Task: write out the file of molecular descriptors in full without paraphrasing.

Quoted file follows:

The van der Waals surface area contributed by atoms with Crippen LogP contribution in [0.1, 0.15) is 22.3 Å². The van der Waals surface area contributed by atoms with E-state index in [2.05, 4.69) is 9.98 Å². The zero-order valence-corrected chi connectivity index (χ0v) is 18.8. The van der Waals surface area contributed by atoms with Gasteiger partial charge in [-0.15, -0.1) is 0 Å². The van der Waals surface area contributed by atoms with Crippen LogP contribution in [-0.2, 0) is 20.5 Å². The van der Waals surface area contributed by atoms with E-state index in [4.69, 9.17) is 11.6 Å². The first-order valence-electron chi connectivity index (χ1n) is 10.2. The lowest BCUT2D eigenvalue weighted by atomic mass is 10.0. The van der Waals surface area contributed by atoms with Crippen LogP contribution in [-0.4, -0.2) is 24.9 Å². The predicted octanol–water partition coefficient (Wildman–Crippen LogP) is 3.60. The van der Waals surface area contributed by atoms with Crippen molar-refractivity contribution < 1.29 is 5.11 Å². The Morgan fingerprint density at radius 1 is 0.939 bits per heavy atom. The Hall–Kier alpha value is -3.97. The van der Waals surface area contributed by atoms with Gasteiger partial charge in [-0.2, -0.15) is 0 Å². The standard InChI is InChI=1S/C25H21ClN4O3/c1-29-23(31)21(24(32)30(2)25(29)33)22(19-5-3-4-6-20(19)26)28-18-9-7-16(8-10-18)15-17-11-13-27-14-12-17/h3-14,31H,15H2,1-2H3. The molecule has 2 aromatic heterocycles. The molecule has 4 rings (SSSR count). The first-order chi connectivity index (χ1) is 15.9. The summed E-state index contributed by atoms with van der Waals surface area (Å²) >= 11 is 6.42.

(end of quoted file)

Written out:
The van der Waals surface area contributed by atoms with Crippen LogP contribution in [0.1, 0.15) is 22.3 Å². The van der Waals surface area contributed by atoms with E-state index in [2.05, 4.69) is 9.98 Å². The zero-order valence-corrected chi connectivity index (χ0v) is 18.8. The van der Waals surface area contributed by atoms with Gasteiger partial charge in [-0.15, -0.1) is 0 Å². The van der Waals surface area contributed by atoms with Crippen LogP contribution in [-0.2, 0) is 20.5 Å². The van der Waals surface area contributed by atoms with E-state index in [4.69, 9.17) is 11.6 Å². The first-order valence-electron chi connectivity index (χ1n) is 10.2. The lowest BCUT2D eigenvalue weighted by atomic mass is 10.0. The van der Waals surface area contributed by atoms with Crippen LogP contribution in [-0.4, -0.2) is 24.9 Å². The predicted octanol–water partition coefficient (Wildman–Crippen LogP) is 3.60. The van der Waals surface area contributed by atoms with Crippen molar-refractivity contribution < 1.29 is 5.11 Å². The Morgan fingerprint density at radius 1 is 0.939 bits per heavy atom. The Hall–Kier alpha value is -3.97. The van der Waals surface area contributed by atoms with Gasteiger partial charge in [-0.2, -0.15) is 0 Å². The standard InChI is InChI=1S/C25H21ClN4O3/c1-29-23(31)21(24(32)30(2)25(29)33)22(19-5-3-4-6-20(19)26)28-18-9-7-16(8-10-18)15-17-11-13-27-14-12-17/h3-14,31H,15H2,1-2H3. The molecule has 2 aromatic heterocycles. The molecule has 4 rings (SSSR count). The first-order chi connectivity index (χ1) is 15.9. The summed E-state index contributed by atoms with van der Waals surface area (Å²) >= 11 is 6.42.